Maryland’s Board of Public Works will move ahead with a plan to compensate five men who served a combined 120 years in prison for crimes they didn’t commit.
Hubert James Williams, Clarence Shipley Jr., Walter Lomax, Lamar Johnson and Jerome Johnson have asked for a total of $12 million from the state.
Gov. Larry Hogan, who leads the Board of Public Works, announced Wednesday morning that he’s directing the staff to come up with a compensation plan by Oct. 30, at the board’s next meeting.
Hogan — who argued that arriving at a compensation package was a complex legal issue and should be decided by administrative law judges — said Wednesday that he will continue to seek their recommendations. He also wants the members of the General Assembly to act on the issue.
“We are going to continue to push for them to finally take action on legislation, which would lay out specific guidelines in the future for compensating any additional exonerees as we move forward,” Hogan said.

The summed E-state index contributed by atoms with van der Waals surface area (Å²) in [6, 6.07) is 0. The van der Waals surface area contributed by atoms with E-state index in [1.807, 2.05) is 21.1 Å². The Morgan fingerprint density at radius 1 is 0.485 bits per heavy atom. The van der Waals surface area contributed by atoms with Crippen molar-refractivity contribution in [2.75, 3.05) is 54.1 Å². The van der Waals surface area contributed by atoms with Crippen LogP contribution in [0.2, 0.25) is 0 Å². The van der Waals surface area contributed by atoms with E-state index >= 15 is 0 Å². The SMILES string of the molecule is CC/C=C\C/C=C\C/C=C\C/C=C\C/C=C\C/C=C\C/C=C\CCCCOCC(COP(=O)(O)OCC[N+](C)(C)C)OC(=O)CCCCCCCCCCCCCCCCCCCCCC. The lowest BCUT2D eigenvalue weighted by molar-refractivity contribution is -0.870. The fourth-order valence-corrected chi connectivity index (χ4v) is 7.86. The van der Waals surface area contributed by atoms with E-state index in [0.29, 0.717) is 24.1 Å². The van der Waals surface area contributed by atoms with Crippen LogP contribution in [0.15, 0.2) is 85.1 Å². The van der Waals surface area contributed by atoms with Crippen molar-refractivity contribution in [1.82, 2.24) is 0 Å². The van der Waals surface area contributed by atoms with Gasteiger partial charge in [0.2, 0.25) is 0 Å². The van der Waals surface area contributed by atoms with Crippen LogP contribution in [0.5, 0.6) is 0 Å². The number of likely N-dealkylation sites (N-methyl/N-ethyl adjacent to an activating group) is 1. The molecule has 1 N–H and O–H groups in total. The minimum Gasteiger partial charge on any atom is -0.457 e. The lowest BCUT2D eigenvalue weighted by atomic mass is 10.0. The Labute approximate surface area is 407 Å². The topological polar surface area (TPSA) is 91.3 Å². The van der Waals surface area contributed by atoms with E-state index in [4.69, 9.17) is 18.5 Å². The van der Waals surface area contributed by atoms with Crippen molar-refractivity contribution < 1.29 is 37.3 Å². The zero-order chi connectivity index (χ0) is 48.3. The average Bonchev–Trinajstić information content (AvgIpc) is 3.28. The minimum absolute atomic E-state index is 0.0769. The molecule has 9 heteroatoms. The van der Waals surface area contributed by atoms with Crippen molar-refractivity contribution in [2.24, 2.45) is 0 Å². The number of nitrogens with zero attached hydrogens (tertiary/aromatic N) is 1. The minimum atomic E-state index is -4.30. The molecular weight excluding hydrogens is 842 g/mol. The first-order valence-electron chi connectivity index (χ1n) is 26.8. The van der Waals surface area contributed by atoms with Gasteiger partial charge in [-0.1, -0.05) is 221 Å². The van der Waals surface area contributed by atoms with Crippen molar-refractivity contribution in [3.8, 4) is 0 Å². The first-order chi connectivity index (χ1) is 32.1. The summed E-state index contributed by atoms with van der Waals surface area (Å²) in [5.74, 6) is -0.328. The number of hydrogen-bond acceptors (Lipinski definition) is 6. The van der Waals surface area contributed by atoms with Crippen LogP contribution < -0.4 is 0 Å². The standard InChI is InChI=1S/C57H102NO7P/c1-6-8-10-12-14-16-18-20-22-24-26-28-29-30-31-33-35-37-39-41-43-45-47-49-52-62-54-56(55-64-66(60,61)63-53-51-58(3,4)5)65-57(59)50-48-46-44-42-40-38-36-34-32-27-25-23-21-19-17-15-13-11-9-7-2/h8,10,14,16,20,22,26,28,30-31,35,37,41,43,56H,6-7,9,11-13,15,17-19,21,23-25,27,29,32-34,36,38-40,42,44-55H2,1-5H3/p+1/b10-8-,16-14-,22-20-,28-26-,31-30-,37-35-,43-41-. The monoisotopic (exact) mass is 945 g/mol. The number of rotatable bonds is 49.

Under Maryland law, the Board of Public Works has the authority to make the compensation payments, something that Treasurer Nancy Kopp, who also sits on the board, has pointed out in past discussions.
All three members of the board — Hogan, Kopp and Comptroller Peter Franchot — agree that the five men must be given compensation for the time they spent behind bars.
“The five individuals who were wrongfully convicted experienced unimaginable pain and indignities while incarcerated for crimes they did not commit,” Hogan said. “The legislature attempted but has failed to address this issue for several years.”